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"INCREASED FREQUENCY" OF ADVERSE DRUG REACTIONS TO BE DEFINED BY TWO ALTERNATE METHODS IN NDA REWRITE GUIDELINES, FDA's GERALD FAICH TELLS FDLI MEETING IN NYC

Executive Summary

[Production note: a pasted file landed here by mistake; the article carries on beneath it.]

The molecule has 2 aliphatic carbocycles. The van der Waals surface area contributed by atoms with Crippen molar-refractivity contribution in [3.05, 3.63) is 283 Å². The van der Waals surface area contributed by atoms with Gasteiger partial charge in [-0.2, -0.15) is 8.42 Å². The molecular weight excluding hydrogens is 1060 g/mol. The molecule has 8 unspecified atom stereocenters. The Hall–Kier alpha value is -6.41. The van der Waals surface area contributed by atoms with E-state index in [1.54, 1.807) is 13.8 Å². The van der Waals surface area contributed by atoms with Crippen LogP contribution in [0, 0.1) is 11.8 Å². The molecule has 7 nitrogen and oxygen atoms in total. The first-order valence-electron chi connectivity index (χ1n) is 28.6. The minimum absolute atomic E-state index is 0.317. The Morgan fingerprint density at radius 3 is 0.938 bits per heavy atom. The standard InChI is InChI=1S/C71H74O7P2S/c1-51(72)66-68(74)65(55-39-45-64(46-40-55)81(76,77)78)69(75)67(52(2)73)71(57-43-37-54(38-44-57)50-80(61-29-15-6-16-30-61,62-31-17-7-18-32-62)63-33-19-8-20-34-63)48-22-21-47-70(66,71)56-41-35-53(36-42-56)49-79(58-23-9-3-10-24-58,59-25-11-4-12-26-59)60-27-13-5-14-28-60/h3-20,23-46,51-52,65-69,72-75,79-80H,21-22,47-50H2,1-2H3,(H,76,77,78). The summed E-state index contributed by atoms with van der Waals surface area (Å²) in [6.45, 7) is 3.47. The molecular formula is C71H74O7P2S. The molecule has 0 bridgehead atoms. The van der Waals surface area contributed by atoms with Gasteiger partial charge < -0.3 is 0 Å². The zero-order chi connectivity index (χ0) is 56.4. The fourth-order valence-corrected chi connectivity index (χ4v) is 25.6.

FDA's guidelines for adverse drug reaction reporting under the new NDA regs will provide two alternate definitions of "increased frequency " -- which is a trigger for filing a 15-day alert report, FDA Drugs & Biologics Epidemiology and Biostatistics Associate Director Gerald Faich, MD, told the Food & Drug Law Institute's (FDLI) Annual Pharmaceutical Update meeting May 13 in New York City. Under the reg, which becomes effective May 23, mfrs. are required to submit 15-day alert reports for a "significant" increase in frequency of "serious and expected" reactions as well as for "serious and unexpected" adverse drug experiences. The agency will propose "a statistical approach, which speaks to 95% confidence levels, or an arithmetic approach," Faich said. The arithmetic approach would define "increased frequency" as a doubling in a comparison period over "what would be expected. . . after adjusting for market share." The FDAer explained that the length of the comparison period depends upon how long a drug has been marketed. "If you are a newly marketed drug, you compare it to clinical trials," Faich told the meeting. "If you are a drug that's been on the market at least one quarter, you compare it to the prior quarter for the first three years. If you've been on the market for three years, you compare it to the prior year." In his presentation, Faich described the revised reporting requirements and highlighted sections of the forthcoming guidelines. However, he cautioned that since the guidelines are still several months away from publication, many of his remarks "have to be viewed as preliminary." Faich mentioned that while the regs are not totally explicit about how often increased frequency should be analyzed, "what they do say is at least as frequently as periodic reports." In cases of "increased frequency," the 15-day alert report should be in the form of a "narrative," Faich said. If a serious "unlabeled" (not in current labeling) reaction is reported, a form 1639 must be submitted. Describing the periodic report, Faich identified four essential components: (1) form 1639s that were not submitted in the 15-day report, meaning domestic non-serious or domestic serious at normal frequency; (2) an index or a line listing of those 1639s; (3) a narrative summary of what has been submitted in that new period report as well as the 15-day reports during the interval; and (4) a narrative of actions taken related to ADRs. The rewrite requires that periodic reports be filed quarterly during the first three years after approval, and yearly thereafter. Faich noted that, in general, the regs do not apply retrospectively. However, "if you've got an NCE [new chemical entity] approved in the last three years," Faich explained, "you are under quarterly reporting until the third anniversary, then you go to annual . . .If you've got a non-NCE approved during the last three years, you are on annual reporting. And if you've got a new drug approved after May 23, you are on quarterly reporting for three years and then annual." The FDAer pointed out that the period reports explicitly exclude all reporting of ADRs that derive from studies, foreign sources or the literature. Foreign Sources Reguire 15-Day Reports Accordingly, the only reports an applicant would have to make from those three sources are reports that qualify as 15-day reports. (See chart outlining reporting reguirements,) "This happens to be one of the biggest single clarifications in the rewrite related to ADR reporting," he emphasized. "You do not need to report to FDA adverse reaction reports from a foreign source unless it's a serious unlabeled reaction or unless its frequency is elevated [above what would have been expected in that foreign setting] and it was a serious reaction listed in the label. The same is true for literature and studies of any sort." Chart omitted.

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